The Chaldean Catholic Patriarch of Babylon, Louis Sako, who is presently the highest ranking ecclesiastical official of any denomination in Iraq, commented on the expulsion of the Christians, “For the first time in the history of Iraq, Mosul is now empty of Christians.” Continue reading
The Qur’an is a very strange document. Although it is often likened to the New Testament, this has merely to do with its sacred status among its reading community, and does not shed much of any light on the Qur’an itself, how to interpret it, or how it developed. While the New Testament is mostly composed of narrative, and secondly of letters of exhortation from the first generation of Christian leaders, the Qur’an is composed, it is claimed, entirely of God’s words which he revealed (or more literally, “sent down”) through the mediation of the angel Jibril, aka Gabriel. Any narrative in the Qur’an is framed as a story which God, through Jibril, is telling Muhammad. Continue reading
A few days ago the Telegraph quoted a BBC radio presenter to say that British media don’t get religion, and his primary examples were drawn from surprising developments in the Middle East in recent years, as well as contemporary Russia. A blog post which alerted me to the Telegraph article presented even more examples, over the past generation. Both are worth reading.
By contrast, I think American media emphasize religion in the Middle East (or at least Islam, by no means the only religion), but they still present a rather muddled view of current events. The reason is that it is not simply that religion needs to be part of the discussion. It does, but it is also necessary to reflect what are the different things religion means to different people and different cultures. When Americans and Brits extol their freedom of religion, they typically mean individualized private choices to believe something rather than something else. Religion in the UK and the USA is characterized by being belief-heavy and individualistic, and while there are critics of the degree to which this is the case, there are few high profile proponents of any alternative.
Religion in the Middle East, however, means many different things to many different people, but it is usually not primarily about beliefs (though it may include beliefs), and it is rarely if ever private. Continue reading
Islam did not develop in a vacuum. This is not pejorative, nor indeed contrary to the traditional Muslim account of its own origins. The traditional Muslim view is that Ibrahim (Abraham), Musa (Moses), ‘Isa (Jesus), and others were all prophets preaching Islam, but that Jews and Christians corrupted their scriptures. So one might expect certain continuities, and indeed, the Qur’an refers to Jews and Christians and presents Allah as instructing Muhammad to consult the “people of the book” if he is doubtful about the revelation he has received (Yunus 10:94). It is well known to scholars of the origins of Islam that the Qur’an adapts various biblical accounts and refers to various figures found in the Bible, but this contact between Islam and other religions did not cease with the final form of the Qur’an, but rather intensified.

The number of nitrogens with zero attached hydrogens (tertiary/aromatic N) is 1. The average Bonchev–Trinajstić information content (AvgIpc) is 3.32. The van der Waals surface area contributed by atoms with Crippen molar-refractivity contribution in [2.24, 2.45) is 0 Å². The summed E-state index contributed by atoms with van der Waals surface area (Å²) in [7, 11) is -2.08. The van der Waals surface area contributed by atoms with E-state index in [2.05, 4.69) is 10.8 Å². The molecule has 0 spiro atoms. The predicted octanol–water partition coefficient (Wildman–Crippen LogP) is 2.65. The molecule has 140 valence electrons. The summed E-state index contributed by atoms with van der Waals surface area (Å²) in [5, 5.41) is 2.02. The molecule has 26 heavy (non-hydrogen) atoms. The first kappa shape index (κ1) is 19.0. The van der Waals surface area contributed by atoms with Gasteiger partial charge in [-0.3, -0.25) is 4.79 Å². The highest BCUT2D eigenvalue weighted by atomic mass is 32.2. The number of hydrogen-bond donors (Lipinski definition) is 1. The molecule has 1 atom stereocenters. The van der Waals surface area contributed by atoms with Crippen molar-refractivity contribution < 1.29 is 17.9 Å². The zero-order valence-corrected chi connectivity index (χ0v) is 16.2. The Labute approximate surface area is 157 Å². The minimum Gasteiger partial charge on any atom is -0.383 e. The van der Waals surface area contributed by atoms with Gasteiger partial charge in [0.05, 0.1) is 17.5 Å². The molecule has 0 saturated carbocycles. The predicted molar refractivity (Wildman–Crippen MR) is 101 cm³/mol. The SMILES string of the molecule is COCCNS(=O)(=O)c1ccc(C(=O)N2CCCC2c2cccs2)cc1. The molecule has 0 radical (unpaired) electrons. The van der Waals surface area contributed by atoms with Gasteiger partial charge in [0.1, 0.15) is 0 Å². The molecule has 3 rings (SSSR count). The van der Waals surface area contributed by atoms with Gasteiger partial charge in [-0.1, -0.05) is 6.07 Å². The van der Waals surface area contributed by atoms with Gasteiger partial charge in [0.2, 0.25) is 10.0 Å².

After Muhammad’s death, his followers conquered a large part of the world and came to rule over societies of non-Muslims. One would then expect even more extensive contact between Muslims and non-Muslims. One result of this contact is the importation into the body of Islamic tradition of the isra’iliyyat, accounts from Jewish or Christian tradition regarding biblical figures. The anxiety of early Muslims imitating non-Muslims is shown in the hadith (traditional account) which ascribes to Muhammad the prohibition of imitating Jews or Christians. In one of several formulations, this injunction reads, “He is not one of us who imitates other than us. Do not imitate the Jews or the Christians.” (Note: hadith accounts are often not genuine, and often reflect conditions and questions that arose after Muhammad’s death.)
But “imitation” is too restrictive a model to describe the relationship between Islam and other religions of the regions ruled by Muslims, whichever direction that “imitation” is posited. It is also the case that our evidence rarely allows us to establish that “imitation” occurred. Instead, we can speak reasonably confidently of certain aspects of shared culture.
Consider the importance of Jerusalem. Of course it is the holy city of Judaism, the place where the Temple was built and G-d dwelt on earth. It is the holy city of Christianity, the place where Jesus was crucified and rose again from the dead, where the Holy Spirit came down at Pentecost and inaugurated the Church. According to traditional Islamic accounts, it was also the first holy city of Muslims and the direction that the earliest Muslims were to pray (the first qibla), before Muhammad changed Muslim prayer to be in the direction of Mecca. It is often presumed that the change of qibla relegated Jerusalem to the status of third holiest city of Islam, after Mecca (Muhammad’s home town) and Medina (Muhammad’s adopted city). But in fact, three and a half centuries after Muhammad, an important Muslim author named al-Muqaddasi (i.e. “from Jerusalem”) wrote that Jerusalem was in fact more important than Mecca or Medina because Muhammad ascended to heaven from there and God would bring all creation there for judgment! (Al-Muqaddasi acknowledged, however, that Muslims were a minority in the city.) Thus the cultural importance of Jerusalem was shared, if differentiated, among Muslims, Jews, and Christians. Other examples of shared culture include the aesthetics and gendered architecture mentioned in a previous post.